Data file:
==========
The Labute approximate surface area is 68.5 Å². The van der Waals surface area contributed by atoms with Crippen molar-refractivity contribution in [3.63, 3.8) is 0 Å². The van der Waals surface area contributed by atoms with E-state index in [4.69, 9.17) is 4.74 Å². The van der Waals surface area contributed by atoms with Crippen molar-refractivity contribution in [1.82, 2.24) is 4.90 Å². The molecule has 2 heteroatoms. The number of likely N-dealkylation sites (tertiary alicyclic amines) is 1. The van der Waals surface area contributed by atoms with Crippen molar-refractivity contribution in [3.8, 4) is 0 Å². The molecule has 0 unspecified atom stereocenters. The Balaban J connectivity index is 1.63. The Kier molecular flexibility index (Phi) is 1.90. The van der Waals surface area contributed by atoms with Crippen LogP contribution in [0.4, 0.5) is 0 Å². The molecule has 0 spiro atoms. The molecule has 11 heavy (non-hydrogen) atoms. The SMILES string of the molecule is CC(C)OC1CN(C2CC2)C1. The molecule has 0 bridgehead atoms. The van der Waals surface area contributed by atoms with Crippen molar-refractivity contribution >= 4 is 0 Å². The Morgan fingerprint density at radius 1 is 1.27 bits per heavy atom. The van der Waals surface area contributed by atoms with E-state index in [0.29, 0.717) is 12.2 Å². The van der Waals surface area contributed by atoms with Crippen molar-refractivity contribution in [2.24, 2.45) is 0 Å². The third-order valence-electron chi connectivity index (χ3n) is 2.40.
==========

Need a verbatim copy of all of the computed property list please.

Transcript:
The Labute approximate surface area is 68.5 Å². The van der Waals surface area contributed by atoms with Crippen molar-refractivity contribution in [3.63, 3.8) is 0 Å². The van der Waals surface area contributed by atoms with E-state index in [4.69, 9.17) is 4.74 Å². The van der Waals surface area contributed by atoms with Crippen molar-refractivity contribution in [1.82, 2.24) is 4.90 Å². The molecule has 2 heteroatoms. The number of likely N-dealkylation sites (tertiary alicyclic amines) is 1. The van der Waals surface area contributed by atoms with Crippen molar-refractivity contribution in [3.8, 4) is 0 Å². The molecule has 0 unspecified atom stereocenters. The Balaban J connectivity index is 1.63. The Kier molecular flexibility index (Phi) is 1.90. The van der Waals surface area contributed by atoms with Crippen LogP contribution in [0.4, 0.5) is 0 Å². The molecule has 0 spiro atoms. The molecule has 11 heavy (non-hydrogen) atoms. The SMILES string of the molecule is CC(C)OC1CN(C2CC2)C1. The molecule has 0 bridgehead atoms. The van der Waals surface area contributed by atoms with Crippen molar-refractivity contribution >= 4 is 0 Å². The Morgan fingerprint density at radius 1 is 1.27 bits per heavy atom. The van der Waals surface area contributed by atoms with E-state index in [0.29, 0.717) is 12.2 Å². The van der Waals surface area contributed by atoms with Crippen molar-refractivity contribution in [2.24, 2.45) is 0 Å². The third-order valence-electron chi connectivity index (χ3n) is 2.40.